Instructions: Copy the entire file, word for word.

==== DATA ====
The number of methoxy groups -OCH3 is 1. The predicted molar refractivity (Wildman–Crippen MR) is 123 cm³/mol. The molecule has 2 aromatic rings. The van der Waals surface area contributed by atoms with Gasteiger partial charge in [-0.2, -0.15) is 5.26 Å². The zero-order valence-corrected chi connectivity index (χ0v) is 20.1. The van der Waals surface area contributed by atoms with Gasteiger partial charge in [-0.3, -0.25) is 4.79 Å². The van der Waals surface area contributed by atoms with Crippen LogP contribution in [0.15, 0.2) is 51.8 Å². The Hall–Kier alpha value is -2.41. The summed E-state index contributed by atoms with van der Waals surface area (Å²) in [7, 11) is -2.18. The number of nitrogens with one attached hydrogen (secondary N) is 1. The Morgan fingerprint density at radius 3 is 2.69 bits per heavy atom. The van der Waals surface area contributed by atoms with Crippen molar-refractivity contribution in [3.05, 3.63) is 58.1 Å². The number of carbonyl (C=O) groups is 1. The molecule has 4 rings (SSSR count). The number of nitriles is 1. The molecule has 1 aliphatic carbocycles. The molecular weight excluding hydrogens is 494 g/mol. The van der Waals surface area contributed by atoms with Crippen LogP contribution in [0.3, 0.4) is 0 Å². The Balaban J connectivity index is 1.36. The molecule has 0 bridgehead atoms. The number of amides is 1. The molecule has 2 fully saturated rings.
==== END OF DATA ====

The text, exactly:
The number of methoxy groups -OCH3 is 1. The predicted molar refractivity (Wildman–Crippen MR) is 123 cm³/mol. The molecule has 2 aromatic rings. The van der Waals surface area contributed by atoms with Gasteiger partial charge in [-0.2, -0.15) is 5.26 Å². The zero-order valence-corrected chi connectivity index (χ0v) is 20.1. The van der Waals surface area contributed by atoms with Gasteiger partial charge in [-0.3, -0.25) is 4.79 Å². The van der Waals surface area contributed by atoms with Crippen LogP contribution in [0.15, 0.2) is 51.8 Å². The Hall–Kier alpha value is -2.41. The summed E-state index contributed by atoms with van der Waals surface area (Å²) in [7, 11) is -2.18. The number of nitrogens with one attached hydrogen (secondary N) is 1. The Morgan fingerprint density at radius 3 is 2.69 bits per heavy atom. The van der Waals surface area contributed by atoms with Crippen molar-refractivity contribution in [3.05, 3.63) is 58.1 Å². The number of carbonyl (C=O) groups is 1. The molecule has 4 rings (SSSR count). The number of nitriles is 1. The molecule has 1 aliphatic carbocycles. The molecular weight excluding hydrogens is 494 g/mol. The van der Waals surface area contributed by atoms with Crippen LogP contribution in [0.3, 0.4) is 0 Å². The Balaban J connectivity index is 1.36. The molecule has 0 bridgehead atoms. The number of amides is 1. The molecule has 2 fully saturated rings.